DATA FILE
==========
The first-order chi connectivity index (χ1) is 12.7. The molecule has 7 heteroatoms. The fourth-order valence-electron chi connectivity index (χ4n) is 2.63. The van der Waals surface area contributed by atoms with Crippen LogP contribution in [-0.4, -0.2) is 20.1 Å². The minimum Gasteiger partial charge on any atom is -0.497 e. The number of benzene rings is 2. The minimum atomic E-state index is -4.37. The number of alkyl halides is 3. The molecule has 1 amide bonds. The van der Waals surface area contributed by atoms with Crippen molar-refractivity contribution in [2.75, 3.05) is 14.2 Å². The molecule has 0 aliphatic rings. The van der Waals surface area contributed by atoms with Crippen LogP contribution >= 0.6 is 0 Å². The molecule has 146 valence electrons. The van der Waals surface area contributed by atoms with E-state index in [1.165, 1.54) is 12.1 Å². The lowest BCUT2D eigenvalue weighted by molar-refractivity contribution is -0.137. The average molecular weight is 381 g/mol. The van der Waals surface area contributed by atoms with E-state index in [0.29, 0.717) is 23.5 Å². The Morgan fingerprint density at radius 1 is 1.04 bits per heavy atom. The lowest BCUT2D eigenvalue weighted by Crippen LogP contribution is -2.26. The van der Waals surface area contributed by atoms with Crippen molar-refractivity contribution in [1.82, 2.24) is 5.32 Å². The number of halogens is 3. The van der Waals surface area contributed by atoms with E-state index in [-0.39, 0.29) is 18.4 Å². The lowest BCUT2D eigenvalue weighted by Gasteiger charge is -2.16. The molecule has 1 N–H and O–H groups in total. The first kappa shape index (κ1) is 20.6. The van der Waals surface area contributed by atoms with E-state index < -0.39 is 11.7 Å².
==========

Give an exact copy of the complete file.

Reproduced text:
The first-order chi connectivity index (χ1) is 12.7. The molecule has 7 heteroatoms. The fourth-order valence-electron chi connectivity index (χ4n) is 2.63. The van der Waals surface area contributed by atoms with Crippen LogP contribution in [-0.4, -0.2) is 20.1 Å². The minimum Gasteiger partial charge on any atom is -0.497 e. The number of benzene rings is 2. The minimum atomic E-state index is -4.37. The number of alkyl halides is 3. The molecule has 1 amide bonds. The van der Waals surface area contributed by atoms with Crippen molar-refractivity contribution in [2.75, 3.05) is 14.2 Å². The molecule has 0 aliphatic rings. The van der Waals surface area contributed by atoms with Crippen LogP contribution >= 0.6 is 0 Å². The molecule has 146 valence electrons. The van der Waals surface area contributed by atoms with E-state index in [1.165, 1.54) is 12.1 Å². The lowest BCUT2D eigenvalue weighted by molar-refractivity contribution is -0.137. The average molecular weight is 381 g/mol. The van der Waals surface area contributed by atoms with E-state index in [0.29, 0.717) is 23.5 Å². The Morgan fingerprint density at radius 1 is 1.04 bits per heavy atom. The lowest BCUT2D eigenvalue weighted by Crippen LogP contribution is -2.26. The van der Waals surface area contributed by atoms with Crippen molar-refractivity contribution in [1.82, 2.24) is 5.32 Å². The number of halogens is 3. The van der Waals surface area contributed by atoms with E-state index in [-0.39, 0.29) is 18.4 Å². The lowest BCUT2D eigenvalue weighted by Gasteiger charge is -2.16. The molecule has 1 N–H and O–H groups in total. The first kappa shape index (κ1) is 20.6. The van der Waals surface area contributed by atoms with E-state index < -0.39 is 11.7 Å².